The world is starting to realize that Facebook is much more than an entertainment source. This social media giant has become pretty powerful. In fact, some rely on the site for their wellbeing. So, what happens when Facebook decides whether to build or destroy your career?
NPR’s All Things Considered recently did an investigative piece on the power of this social media giant. Their interviews with entrepreneurs that rely on Facebook revolved around the fact that so much livelihood is tied up in the website.
One man, Tim Lawler, has built a 6 figure income on creating successful Facebook pages and sharing clever memes and viral content. With almost 6 million likes, it is obvious that Lawler has a very successful career. You can hear his full story on NPR’s website.
Lawler has harnessed the power of affiliate links, a standard practice among businesses. He will simple share a link and receive a tiny bit of compensation each time someone clicks on it. Once celebrities started sharing his content, he quickly saw his profits skyrocket.
Then, it all came crashing down. Lawler and several other career Facebook page owners were shut down. They reported getting simple notifications that said ‘This page has been unpublished.’
NPR reports on Facebook’s reasoning for this unannounced action.
They’d violated Facebook’s Terms of Service and their pages are not allowed to operate. The notices did not state what the person did wrong exactly, what the offending posts were, or whether there was a way to rectify the situation (to get the page back).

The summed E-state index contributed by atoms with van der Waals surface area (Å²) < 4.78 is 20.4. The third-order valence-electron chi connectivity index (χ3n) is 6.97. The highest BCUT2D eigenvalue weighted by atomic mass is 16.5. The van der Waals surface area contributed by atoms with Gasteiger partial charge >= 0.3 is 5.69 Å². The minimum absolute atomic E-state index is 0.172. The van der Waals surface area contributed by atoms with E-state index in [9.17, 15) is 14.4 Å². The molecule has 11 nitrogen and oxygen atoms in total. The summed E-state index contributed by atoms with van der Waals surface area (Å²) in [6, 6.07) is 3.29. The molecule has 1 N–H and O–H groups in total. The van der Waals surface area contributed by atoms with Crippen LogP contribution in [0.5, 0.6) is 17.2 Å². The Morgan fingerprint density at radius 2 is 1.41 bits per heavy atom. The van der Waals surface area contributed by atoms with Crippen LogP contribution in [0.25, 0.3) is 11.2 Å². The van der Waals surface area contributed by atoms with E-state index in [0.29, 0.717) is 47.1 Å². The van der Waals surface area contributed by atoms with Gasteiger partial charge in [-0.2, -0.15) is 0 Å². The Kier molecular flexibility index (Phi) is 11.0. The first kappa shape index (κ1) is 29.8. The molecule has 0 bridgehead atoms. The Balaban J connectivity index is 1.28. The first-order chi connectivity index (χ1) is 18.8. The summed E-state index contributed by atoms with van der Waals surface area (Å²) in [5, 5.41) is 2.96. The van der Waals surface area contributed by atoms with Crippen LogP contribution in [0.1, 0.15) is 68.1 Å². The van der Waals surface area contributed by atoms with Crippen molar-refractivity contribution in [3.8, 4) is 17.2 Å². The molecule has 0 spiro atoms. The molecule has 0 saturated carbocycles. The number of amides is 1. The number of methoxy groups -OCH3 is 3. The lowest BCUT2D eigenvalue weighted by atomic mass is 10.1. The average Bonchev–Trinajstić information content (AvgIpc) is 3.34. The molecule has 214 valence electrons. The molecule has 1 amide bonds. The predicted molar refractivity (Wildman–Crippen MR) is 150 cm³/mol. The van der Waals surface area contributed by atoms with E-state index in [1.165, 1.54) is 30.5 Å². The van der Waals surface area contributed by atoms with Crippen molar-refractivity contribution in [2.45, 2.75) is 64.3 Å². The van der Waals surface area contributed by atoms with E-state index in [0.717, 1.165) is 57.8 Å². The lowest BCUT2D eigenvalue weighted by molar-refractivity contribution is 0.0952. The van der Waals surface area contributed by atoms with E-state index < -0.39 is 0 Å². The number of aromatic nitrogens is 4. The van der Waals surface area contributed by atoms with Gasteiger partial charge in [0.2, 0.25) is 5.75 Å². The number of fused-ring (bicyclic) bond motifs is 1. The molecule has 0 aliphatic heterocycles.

Some argue that Facebook doesn’t owe anything to the users that found their pages unavailable. After all, the social media site is free to use. However, Lawler argues he paid thousands of dollars to advertise and promote his posts. After working hard to track down his person of contact for advertising on Facebook, his messages and emails went ignored.
No one told Lawler that back in 2016, Facebook created a rule stating that page owners needed special permission before posting advertisements. Lawler had no idea and Facebook continued to accept his payments without warning.
So, NPR began to question why Facebook is creating these roadblocks and in a way abusing their power they hold over many people’s career and wellbeing.
Meanwhile, Facebook’s CEO, Mark Zuckerberg is traveling the country to talk to these entrepreneurial users about their concerns.
“You know the most effective entrepreneurs who I’ve met care deeply about some mission and some change that they’re trying to create. And often they don’t even start because they’re trying to create a company,” he said.
It will be interesting to see how Facebook addresses this issue as time goes on. In the mean time, NPR has created a Facebook page for people to voice their concerns about the social media giant.
Has Facebook ever affected your career or wellbeing? Do you use the social media site as a way to further your entrepreneurial ventures?